Over the past few weeks I’ve spoken to and met with a number of manufacturer reps, working on topics ranging from strategic planning to marketing initiatives as well as customer satisfaction and succession discussions. Inevitably I’ve been asked a common question that elicits much discussion … “what is the role of a manufacturer regional sales manager?”
Now, you may say the role is self-evident, “to manage a regional territory for a manufacturer.” While correct, it begs a deeper question of what is the job description and how does this role benefit a manufacturer … and how is it evolving?
The reason for the question is many reps comment about the regional manager who calls and says “I’m coming into your territory and I want to spend a few days with you, your team and with distributors and customers.” In most instances the rep describes how they rush to set up meetings with distributors and customers, calling in favors and there is usually with no specific, value-driven agenda for the meeting participants. Inevitably the RSM “waves” the corporate flag and perhaps talks about a new corporate initiative or a new product (frequently something the rep is just learning about.)
At the same time the RSM meets with the agency principal and reviews agency performance. And then the discussion is “how are you going to hit this year’s goal?” We know how that conversation goes.
And yes, some reps do comment about “good” RSMs. The commonality is that those individuals add value to the conversation, help plan, have technical expertise (usually the smaller manufacturer RSMs) and/or are great facilitators and know whom to guide people to within their own companies.
Perhaps RSMs travel into territories to wave the flag and perhaps travel because either 1) they don’t want to stay home, 2) need to show their managers that they are doing something (hence “in the field” or 3) think they can make the sale / convince the distributor or end-user?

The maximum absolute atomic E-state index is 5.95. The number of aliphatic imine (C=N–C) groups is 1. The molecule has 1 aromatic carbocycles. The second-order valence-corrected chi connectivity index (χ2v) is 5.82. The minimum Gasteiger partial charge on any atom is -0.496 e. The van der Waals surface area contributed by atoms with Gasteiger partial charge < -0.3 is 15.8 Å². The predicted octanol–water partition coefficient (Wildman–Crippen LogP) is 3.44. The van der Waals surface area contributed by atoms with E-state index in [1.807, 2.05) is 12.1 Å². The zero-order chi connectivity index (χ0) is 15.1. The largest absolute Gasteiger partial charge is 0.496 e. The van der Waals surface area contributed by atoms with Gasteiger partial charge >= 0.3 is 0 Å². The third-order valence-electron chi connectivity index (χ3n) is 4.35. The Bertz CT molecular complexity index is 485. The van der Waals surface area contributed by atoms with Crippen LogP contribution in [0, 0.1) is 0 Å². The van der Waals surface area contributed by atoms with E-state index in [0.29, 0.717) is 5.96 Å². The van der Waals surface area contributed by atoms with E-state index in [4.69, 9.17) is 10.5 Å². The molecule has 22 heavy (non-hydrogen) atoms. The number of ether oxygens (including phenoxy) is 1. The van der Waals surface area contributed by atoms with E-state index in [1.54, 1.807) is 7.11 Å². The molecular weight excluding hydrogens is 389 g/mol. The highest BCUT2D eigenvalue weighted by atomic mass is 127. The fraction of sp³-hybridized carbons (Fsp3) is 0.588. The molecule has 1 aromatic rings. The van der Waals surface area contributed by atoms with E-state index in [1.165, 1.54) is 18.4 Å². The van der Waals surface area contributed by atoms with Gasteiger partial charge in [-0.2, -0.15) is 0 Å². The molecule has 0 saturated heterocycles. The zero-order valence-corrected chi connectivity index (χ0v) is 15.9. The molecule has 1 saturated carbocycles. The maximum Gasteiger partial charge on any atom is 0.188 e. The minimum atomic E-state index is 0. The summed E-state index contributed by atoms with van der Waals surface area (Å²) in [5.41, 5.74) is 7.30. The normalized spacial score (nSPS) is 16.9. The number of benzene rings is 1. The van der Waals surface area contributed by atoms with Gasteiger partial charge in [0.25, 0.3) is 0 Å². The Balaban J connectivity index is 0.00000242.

Obviously, I’m being facetious, but it begs the question, “what should the role of an RSM be?” And, in the wake of consolidation, perhaps the role of the national account manager (or national account team) is more important and an agency may want this person to visit the territory to assist in “opening doors” and learning more about the manufacturer’s strategy for a specific national account?
Role of an RSM
Could / should the RSM role be able to:
- Commit the company to marketing and strategy decisions?
- Commit to pricing decisions?
- Communicate the company’s strategy as well as their national account strategy?
- Espouse their value proposition to distributors and end-users?
- Add value to the relationship?
- Provide product training (inclusive of competitive analysis, developing marketing plans, sharing applications, etc)?
- Solicit product development input from customers (ask them about their needs?)
During a recent discussion where the conversation became very focused on RSM’s coming into a market multiple times a year to “travel the territory”, it was posed that before meetings are set / chits are called in, the RSM be asked:
- What is the value proposition to the customer (distributor or contractor)?
The essence of the question is “what should the distributor / end-customer’s ROI be for their time? What will they learn to help them with their business?”
Some questions to ponder:
- Reps are measured on their sales performance. Could / should reps know the key MBO’s for their RSMs?
- Does anyone know of any manufacturer that solicits rep input on RSM performance evaluations (similar to an employee 360 review)?
- Is it fair for a rep to ask what is the reason for / benefit of the visit?
- As a manufacturer, is it acceptable if your RSMs interact electronically and only travel as needed?
- Reps, what roles do you want an RSM to play? What other roles / staff would you like to see come into your territory by your manufacturers? What would add value and help you sell?
- RSMs, how could reps make your visits more effective? How could communication be improved?
As the role (perhaps “expectations” is a better word) has evolved, as the role of “national account managers” has evolved, more digital interaction is used to improve productivity and extend reach, performance expectations increase and employee turnover continues, perhaps the role / expectations of RSMs is / should be evolving?
What is your experience with Regional Sales Managers visiting your territory / making a visit on you? Does it add value (other than knowing another contact at the company?)